We’ve just selected our lunches (so many delicious options – hake with sauteed leek, pine nuts and cauliflower puree, mussels with french fries and aioli, red lentil burgers, salad with garlic marinated shrimp, corn and pumpkin seeds plus three additional options) that will be waiting for us when we return from kayaking.

Backroads ensures you eat well and never go hungry.

Jason and our kids are happy because after four full days of strenuous activity, they have massage appointments later today.

Right now I’m watching my kids sitting at a table with four others ranging in age from 17-25+ happily playing cards. Jessie declared we may not be able to do another group travel trip, because the people on this one are so great that no future one will compare. 🙂

There have already been so many highlights in just three days. One below when we did the polar plunge. You can see the shock from the cold water in my expression (prepping for Antarctica where the water is even colder!).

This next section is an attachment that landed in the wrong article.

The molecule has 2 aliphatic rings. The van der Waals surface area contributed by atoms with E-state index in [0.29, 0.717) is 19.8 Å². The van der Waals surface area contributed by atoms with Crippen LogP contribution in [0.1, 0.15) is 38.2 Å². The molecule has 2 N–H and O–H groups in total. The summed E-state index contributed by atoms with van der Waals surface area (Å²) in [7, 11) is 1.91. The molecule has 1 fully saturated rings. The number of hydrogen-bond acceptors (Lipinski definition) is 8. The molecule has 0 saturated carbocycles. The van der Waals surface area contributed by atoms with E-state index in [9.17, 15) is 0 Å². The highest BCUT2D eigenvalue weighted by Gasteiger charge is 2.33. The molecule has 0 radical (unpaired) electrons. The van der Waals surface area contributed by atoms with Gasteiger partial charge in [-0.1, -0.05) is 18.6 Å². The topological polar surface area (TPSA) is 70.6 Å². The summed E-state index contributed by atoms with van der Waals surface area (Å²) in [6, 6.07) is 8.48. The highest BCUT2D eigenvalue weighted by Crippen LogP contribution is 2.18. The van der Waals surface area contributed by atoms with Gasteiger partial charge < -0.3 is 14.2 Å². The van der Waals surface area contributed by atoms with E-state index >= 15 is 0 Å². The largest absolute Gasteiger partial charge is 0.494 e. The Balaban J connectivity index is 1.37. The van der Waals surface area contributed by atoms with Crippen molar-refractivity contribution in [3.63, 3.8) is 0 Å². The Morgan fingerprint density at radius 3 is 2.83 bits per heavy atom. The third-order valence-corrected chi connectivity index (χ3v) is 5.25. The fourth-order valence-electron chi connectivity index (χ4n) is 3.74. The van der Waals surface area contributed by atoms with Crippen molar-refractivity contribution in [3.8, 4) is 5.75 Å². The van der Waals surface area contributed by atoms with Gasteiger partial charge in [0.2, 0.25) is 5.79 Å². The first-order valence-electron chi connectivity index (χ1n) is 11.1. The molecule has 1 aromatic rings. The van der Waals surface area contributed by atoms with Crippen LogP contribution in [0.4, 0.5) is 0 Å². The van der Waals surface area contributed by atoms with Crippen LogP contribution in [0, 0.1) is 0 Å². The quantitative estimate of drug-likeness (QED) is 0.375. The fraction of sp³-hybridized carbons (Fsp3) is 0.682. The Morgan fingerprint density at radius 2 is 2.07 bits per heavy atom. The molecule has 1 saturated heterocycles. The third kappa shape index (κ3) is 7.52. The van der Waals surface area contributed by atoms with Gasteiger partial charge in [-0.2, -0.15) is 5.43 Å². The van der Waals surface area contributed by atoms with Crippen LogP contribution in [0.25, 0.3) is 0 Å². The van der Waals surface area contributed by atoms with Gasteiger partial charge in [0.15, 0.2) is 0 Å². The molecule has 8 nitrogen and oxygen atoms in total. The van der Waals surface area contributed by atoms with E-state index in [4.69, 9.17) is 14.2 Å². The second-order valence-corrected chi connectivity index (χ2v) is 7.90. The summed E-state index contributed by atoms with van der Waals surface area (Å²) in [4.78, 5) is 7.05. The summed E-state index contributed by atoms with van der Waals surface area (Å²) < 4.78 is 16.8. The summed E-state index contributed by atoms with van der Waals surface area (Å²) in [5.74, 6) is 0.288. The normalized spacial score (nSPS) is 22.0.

In retrospect it is obvious that I need not have been nervous about our travel partners. After just three days we consider them all friends.

 


Last week’s most popular article was the Washington Post’s 27 little travel luxuries to make any trip feel first class.

This week’s inspirational articles include heading to Scandinavia and Scotland to keep cool this summer (✅), US National Parks, Catskills, Seychelles, French Riviera and more.

The informational articles include a teen grumpy about family travel plans (luckily not mine), traveling safely with food allergies and whether flying business class with kids is worth it (I have an opinion – it depends on the situation).

Have a wonderful week and enjoy the 4th of July!

Warmly,

 

 

P.S. a reminder through the month of July we are in “vacation mode.” The full length newsletter format will be back in August.

Extraordinary Experiences for
Adventurous Families